Chelsea Murray’s wonderful new friend at the market in Ceret, France.

                     Story and Photographs by Chelsea Murray

   (Editors note – For the next several months Chelsea Murray is working her way across Europe on a network of organic farms. Chelsea and her boyfriend Michael Kaneb spent two weeks harvesting potatoes in Bavaria, in southern Germany, and are now harvesting olives for a month on a farm in the south of France. They hope to continue on through Spain, Portugal, Italy, Albania and Greece. Chelsea has been writing columns for the Observer (which is owned by her father) since she was 11 years old. She will continue to report her adventures as time and internet access allows.)

   After helping my farm host set up her stand at the market in Ceret, France (the city where Picasso, Dali and other artists had flocked to for inspiration), she informed me that I was a free woman and could wander around for a few hours to take in the sights, smells, and culture of a French market. My first moments alone were spent breaking from my vegan diet again (it’s the lifestyle at the farm I’m working at), and sampling hoards of cheeses, meats, delicious baguettes and perusing through people’s wares.

   I quickly stumbled upon an extremely friendly Nepalese man who was running a brightly colored clothing stand. I had met him through my host, and he invited me to try on clothes and gave me a pair of pants and a dress since we are now “friends”. I felt slightly awkward taking them, but he insisted. He asked if they made me happy and I said yes. He said “what good is it to live in a world if we aren’t happy”.

   Who could refuse that?

   After this wonderful encounter I beat my way through the market to an outdoor cafe. I took a seat and prepared to pass the time people watching. Moments later, a snazzy dressed, elderly woman pulled up a chair with her two little yappy dogs. She started chattering away at me in French. I quickly interrupted her and informed her that I don’t speak French. She smiled, and asked in broken English if I spoke Spanish. I hesitated, said yes, and before I realized it two hours had whizzed by and we had gotten to know more about one another than many people I have known my whole life.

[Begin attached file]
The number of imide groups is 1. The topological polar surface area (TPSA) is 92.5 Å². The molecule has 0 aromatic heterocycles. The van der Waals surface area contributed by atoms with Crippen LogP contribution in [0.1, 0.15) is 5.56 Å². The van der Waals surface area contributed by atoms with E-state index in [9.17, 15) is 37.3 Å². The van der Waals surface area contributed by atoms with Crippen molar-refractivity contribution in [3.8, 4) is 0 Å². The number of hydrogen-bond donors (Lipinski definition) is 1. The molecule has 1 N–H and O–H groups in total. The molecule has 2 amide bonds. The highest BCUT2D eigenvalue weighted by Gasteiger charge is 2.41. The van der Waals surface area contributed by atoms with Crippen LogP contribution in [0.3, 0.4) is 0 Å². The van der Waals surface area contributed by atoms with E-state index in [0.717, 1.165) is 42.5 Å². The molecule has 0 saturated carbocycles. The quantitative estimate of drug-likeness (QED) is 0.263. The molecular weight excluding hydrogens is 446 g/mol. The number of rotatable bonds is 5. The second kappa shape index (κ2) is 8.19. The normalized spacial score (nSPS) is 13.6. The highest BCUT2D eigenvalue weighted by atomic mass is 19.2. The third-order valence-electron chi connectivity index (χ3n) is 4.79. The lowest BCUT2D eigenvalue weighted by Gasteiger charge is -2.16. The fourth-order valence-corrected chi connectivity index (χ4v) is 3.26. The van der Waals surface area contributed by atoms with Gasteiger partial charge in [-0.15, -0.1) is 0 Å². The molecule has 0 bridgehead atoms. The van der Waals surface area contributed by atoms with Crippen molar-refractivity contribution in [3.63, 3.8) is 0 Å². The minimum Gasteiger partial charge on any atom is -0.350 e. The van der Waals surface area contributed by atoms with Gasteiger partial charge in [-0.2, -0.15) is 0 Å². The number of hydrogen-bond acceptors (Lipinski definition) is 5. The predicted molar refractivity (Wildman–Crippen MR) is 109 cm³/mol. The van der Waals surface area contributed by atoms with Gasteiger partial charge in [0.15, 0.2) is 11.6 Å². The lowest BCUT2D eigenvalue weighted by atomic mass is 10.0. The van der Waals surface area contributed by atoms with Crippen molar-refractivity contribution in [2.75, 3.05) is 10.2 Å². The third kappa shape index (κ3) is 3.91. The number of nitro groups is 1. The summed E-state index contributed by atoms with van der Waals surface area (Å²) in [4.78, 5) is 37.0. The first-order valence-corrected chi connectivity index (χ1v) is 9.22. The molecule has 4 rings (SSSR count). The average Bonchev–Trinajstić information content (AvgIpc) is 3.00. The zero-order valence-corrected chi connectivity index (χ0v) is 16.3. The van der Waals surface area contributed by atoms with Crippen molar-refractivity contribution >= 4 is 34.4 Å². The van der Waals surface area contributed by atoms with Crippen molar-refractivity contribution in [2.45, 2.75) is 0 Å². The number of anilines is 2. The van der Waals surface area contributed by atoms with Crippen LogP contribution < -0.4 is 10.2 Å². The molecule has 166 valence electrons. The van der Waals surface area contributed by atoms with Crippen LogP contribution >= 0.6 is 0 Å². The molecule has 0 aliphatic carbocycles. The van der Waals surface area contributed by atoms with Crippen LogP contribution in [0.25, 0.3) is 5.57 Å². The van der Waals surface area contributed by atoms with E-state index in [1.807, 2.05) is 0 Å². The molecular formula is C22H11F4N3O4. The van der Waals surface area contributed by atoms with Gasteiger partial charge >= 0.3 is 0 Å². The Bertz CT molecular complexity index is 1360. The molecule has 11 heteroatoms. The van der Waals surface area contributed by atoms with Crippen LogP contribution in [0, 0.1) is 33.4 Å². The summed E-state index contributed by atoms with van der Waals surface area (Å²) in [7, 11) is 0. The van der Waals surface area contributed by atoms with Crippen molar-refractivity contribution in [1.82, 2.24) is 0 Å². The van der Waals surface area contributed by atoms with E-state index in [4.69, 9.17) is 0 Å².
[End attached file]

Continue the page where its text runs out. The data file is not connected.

She had lived for 80 years in Ceret, and comes to this cafe every day and orders the same thing. She loves sitting and watching the world go by. She informed me that she had just recently lost her young daughter and that she was achingly lonely. She said her heart was hurting more than it ever should, but she radiated a warmth and kindness that I seldom encounter.

   After two hours I told her that I needed to go help my host pack up her stand. She thanked me for helping her to smile today, but it was my pleasure to step into her world for those few hours and bring a smile to her face. I went inside to pay for my 2 Euro hot chocolate and  I handed the garson a 20 Euro bill.

   “Do you speak, English?” I asked.

   “Yes, a little,” he said.

   “Can you make sure that the 18 extra Euros I’m giving you pays for that nice lady’s drink today,” I asked,  “and for her drinks the next few days that she comes here?”

   He smiled and nodded. “Of course,” he said.

   I headed back outside to collect my market purchases and help my host pack up her van. I said goodbye to my new friend and she gave me a big hug and kissed both my cheeks. I thanked her for the conversation, and she smiled.

   As I walked away I realized how powerful and wonderful those two hours had been. Not only had we communicated with one another in a second language, but connected on a level that reached beyond words. Her name was far too complicated for my paltry French to decipher, but her face will be etched in my mind for years to come.

   It was a wonderful day at the markey in Ceret, France. I had been given a pair of free pants from Nepal, gobbled lots of free non-vegan samples of food, and best of all, had made a deep connection with a wonderul older woman who had a massive hole in her heart.